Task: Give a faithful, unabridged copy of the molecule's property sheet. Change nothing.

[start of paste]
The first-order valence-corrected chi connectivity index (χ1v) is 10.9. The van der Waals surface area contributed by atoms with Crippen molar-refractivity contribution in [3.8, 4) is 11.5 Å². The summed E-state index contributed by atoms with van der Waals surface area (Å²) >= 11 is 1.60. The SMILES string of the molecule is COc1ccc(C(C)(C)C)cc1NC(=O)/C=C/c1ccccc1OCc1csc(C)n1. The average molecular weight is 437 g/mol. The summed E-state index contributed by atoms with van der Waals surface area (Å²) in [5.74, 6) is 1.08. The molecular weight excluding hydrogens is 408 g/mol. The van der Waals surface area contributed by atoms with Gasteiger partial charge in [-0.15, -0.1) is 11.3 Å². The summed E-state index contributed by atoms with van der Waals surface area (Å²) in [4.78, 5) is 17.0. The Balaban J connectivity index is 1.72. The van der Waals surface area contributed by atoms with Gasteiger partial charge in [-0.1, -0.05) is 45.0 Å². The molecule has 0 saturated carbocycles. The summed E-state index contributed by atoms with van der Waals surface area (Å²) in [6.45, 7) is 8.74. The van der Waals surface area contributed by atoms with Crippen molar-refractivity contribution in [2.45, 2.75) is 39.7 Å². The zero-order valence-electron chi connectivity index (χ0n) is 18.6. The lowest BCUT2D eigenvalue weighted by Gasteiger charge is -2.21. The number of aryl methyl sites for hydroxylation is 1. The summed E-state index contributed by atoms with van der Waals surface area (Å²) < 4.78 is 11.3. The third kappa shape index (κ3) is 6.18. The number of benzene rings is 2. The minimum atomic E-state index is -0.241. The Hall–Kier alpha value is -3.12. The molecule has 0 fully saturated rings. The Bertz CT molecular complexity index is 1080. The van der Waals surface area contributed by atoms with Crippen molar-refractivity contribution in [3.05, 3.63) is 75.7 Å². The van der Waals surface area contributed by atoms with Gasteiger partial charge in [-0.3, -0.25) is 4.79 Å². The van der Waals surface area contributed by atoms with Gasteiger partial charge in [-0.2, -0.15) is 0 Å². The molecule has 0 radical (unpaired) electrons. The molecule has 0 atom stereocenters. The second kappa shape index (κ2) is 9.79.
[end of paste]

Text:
The first-order valence-corrected chi connectivity index (χ1v) is 10.9. The van der Waals surface area contributed by atoms with Crippen molar-refractivity contribution in [3.8, 4) is 11.5 Å². The summed E-state index contributed by atoms with van der Waals surface area (Å²) >= 11 is 1.60. The SMILES string of the molecule is COc1ccc(C(C)(C)C)cc1NC(=O)/C=C/c1ccccc1OCc1csc(C)n1. The average molecular weight is 437 g/mol. The summed E-state index contributed by atoms with van der Waals surface area (Å²) in [5.74, 6) is 1.08. The molecular weight excluding hydrogens is 408 g/mol. The van der Waals surface area contributed by atoms with Gasteiger partial charge in [-0.15, -0.1) is 11.3 Å². The summed E-state index contributed by atoms with van der Waals surface area (Å²) in [4.78, 5) is 17.0. The Balaban J connectivity index is 1.72. The van der Waals surface area contributed by atoms with Gasteiger partial charge in [-0.1, -0.05) is 45.0 Å². The molecule has 0 saturated carbocycles. The summed E-state index contributed by atoms with van der Waals surface area (Å²) in [6.45, 7) is 8.74. The van der Waals surface area contributed by atoms with Crippen molar-refractivity contribution in [2.45, 2.75) is 39.7 Å². The zero-order valence-electron chi connectivity index (χ0n) is 18.6. The lowest BCUT2D eigenvalue weighted by Gasteiger charge is -2.21. The number of aryl methyl sites for hydroxylation is 1. The summed E-state index contributed by atoms with van der Waals surface area (Å²) < 4.78 is 11.3. The third kappa shape index (κ3) is 6.18. The number of benzene rings is 2. The minimum atomic E-state index is -0.241. The Hall–Kier alpha value is -3.12. The molecule has 0 fully saturated rings. The Bertz CT molecular complexity index is 1080. The van der Waals surface area contributed by atoms with Crippen molar-refractivity contribution in [3.05, 3.63) is 75.7 Å². The van der Waals surface area contributed by atoms with Gasteiger partial charge in [-0.3, -0.25) is 4.79 Å². The van der Waals surface area contributed by atoms with Gasteiger partial charge in [-0.2, -0.15) is 0 Å². The molecule has 0 radical (unpaired) electrons. The molecule has 0 atom stereocenters. The second kappa shape index (κ2) is 9.79.